The European Court of Justice (ECJ) has said there are no EU legal barriers to prevent copyright holders and their representatives from forcing Internet Service Providers (ISP) to hand over customer details in instances where copyright infringement is suspected.
This ruling has been a long time coming, with the initial case beginning in 2009 when anti-piracy group Antipiratbyrån attempted to force Swedish ISP ePhone to hand over customer details. The provider denied the group, taking its appeal through several national courts, eventually ending up at the ECJ.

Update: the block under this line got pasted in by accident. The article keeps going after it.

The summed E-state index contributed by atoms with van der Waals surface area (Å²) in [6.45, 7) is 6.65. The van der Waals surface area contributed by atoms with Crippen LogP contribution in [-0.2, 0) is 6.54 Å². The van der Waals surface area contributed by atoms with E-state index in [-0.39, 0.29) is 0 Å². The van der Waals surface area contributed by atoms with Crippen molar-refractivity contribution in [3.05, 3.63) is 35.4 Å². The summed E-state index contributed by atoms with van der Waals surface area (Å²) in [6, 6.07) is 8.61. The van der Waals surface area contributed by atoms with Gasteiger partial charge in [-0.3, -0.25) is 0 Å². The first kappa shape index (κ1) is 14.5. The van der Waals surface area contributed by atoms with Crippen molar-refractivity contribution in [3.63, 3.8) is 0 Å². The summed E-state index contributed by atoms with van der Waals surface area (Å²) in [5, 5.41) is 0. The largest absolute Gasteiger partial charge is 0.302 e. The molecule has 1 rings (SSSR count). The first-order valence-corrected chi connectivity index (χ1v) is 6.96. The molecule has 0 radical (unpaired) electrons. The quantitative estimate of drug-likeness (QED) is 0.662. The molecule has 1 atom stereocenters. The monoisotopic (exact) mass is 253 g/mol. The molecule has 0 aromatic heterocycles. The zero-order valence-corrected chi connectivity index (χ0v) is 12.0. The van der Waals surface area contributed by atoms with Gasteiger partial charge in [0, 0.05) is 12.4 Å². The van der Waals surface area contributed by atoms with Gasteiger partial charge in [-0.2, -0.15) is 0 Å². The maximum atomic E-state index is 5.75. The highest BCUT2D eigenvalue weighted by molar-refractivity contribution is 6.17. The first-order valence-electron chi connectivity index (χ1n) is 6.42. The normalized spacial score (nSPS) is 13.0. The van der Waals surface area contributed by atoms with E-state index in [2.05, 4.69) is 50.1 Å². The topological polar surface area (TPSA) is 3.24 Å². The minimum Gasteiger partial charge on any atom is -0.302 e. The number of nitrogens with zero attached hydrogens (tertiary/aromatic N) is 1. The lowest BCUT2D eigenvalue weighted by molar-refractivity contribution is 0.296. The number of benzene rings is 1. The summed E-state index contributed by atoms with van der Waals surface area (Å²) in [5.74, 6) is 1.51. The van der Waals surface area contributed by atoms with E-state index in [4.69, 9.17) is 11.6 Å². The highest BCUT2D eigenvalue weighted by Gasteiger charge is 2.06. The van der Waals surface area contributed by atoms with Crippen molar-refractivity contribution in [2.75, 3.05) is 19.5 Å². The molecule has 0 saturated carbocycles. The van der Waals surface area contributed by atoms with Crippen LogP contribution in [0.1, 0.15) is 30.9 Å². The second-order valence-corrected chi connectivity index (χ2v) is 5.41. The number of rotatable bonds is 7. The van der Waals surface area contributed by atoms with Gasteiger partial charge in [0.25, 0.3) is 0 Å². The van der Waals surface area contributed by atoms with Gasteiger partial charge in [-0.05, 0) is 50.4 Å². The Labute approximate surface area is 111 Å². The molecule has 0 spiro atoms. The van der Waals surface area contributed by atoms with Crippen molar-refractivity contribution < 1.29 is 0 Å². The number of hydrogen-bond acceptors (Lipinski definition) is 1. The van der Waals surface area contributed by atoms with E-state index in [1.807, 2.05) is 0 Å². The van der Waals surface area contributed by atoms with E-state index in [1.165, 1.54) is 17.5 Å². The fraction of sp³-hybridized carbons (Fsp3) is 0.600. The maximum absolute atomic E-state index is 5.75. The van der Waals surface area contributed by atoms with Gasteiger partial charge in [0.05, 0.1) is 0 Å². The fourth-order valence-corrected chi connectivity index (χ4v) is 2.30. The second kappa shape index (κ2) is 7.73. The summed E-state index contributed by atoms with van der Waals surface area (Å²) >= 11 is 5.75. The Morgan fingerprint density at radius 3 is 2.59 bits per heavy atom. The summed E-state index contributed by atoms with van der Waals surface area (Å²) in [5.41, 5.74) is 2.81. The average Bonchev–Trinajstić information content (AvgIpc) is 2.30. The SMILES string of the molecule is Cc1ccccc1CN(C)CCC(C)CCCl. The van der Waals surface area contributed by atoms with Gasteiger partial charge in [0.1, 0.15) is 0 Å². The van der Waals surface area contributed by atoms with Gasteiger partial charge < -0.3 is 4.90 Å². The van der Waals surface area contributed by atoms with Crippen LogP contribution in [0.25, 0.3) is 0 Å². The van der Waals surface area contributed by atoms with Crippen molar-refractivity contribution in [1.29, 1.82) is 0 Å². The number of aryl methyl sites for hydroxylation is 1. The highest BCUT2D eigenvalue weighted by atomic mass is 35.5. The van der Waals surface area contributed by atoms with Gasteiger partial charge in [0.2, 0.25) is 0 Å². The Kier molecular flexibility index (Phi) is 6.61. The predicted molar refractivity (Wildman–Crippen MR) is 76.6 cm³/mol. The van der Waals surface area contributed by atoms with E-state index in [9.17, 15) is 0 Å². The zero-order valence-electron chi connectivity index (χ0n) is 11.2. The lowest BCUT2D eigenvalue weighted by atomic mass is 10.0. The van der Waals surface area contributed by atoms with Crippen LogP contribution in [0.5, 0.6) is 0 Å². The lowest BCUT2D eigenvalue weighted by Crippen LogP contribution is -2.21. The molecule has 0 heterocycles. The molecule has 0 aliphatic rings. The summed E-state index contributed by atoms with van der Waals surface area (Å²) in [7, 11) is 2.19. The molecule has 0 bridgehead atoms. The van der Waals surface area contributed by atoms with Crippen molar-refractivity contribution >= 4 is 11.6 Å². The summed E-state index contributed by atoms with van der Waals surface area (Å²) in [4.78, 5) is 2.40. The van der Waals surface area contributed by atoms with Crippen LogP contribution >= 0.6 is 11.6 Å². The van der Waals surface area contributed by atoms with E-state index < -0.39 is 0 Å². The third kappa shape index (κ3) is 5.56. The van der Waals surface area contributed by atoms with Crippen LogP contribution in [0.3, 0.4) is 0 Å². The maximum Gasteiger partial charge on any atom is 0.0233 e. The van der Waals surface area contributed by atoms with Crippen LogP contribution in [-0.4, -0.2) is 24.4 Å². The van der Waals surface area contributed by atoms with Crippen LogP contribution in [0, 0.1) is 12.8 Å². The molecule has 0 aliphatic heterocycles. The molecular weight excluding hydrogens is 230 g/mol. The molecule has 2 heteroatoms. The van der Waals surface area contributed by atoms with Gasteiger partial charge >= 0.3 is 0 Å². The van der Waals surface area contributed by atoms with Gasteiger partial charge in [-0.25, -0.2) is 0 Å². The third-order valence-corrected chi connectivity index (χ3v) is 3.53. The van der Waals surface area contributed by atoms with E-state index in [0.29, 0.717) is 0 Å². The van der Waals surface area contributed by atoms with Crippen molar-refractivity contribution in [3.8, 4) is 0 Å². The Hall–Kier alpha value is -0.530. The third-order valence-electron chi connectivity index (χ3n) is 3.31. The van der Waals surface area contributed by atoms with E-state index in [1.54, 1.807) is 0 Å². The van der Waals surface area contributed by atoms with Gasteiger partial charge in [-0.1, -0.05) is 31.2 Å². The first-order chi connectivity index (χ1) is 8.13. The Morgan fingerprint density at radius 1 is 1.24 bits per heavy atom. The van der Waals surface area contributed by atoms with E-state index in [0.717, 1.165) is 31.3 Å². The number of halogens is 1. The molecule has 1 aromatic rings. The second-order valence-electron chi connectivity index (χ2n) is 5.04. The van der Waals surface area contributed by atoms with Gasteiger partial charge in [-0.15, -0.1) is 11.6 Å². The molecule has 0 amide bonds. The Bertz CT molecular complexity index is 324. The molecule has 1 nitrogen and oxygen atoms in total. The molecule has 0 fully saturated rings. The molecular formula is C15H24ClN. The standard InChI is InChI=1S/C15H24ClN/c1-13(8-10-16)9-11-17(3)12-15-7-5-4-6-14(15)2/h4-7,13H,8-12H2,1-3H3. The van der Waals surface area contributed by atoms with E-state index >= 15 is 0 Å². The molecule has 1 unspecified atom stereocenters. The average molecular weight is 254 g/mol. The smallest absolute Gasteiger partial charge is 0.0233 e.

With the decision made in the European court, TorrentFreak (opens in new tab) reports that the case will now be referred back to Sweden's Supreme Court, where the outcome seems likely to side with the EU ruling. "We feel very satisfied with this judgment. It is extremely important that we have received this message," said Kristina Ahlinder, president of the Publishers' Association.
"The important next step is that the Supreme Court gives us the authority, that the evidence is sufficient and that we have the right to share this information. The illegal publication that has occurred from this IP address is comprehensive," Ahlinder added
This is one of those instances of legislating from behind the bench. It allows copyright holders and their represenatives to cite the ECJ's ruling if any ISPs refuse to hand over customer details. Local law could still supercede in some cases, but it gives the anti-piracy organisations more ammunition for their cause.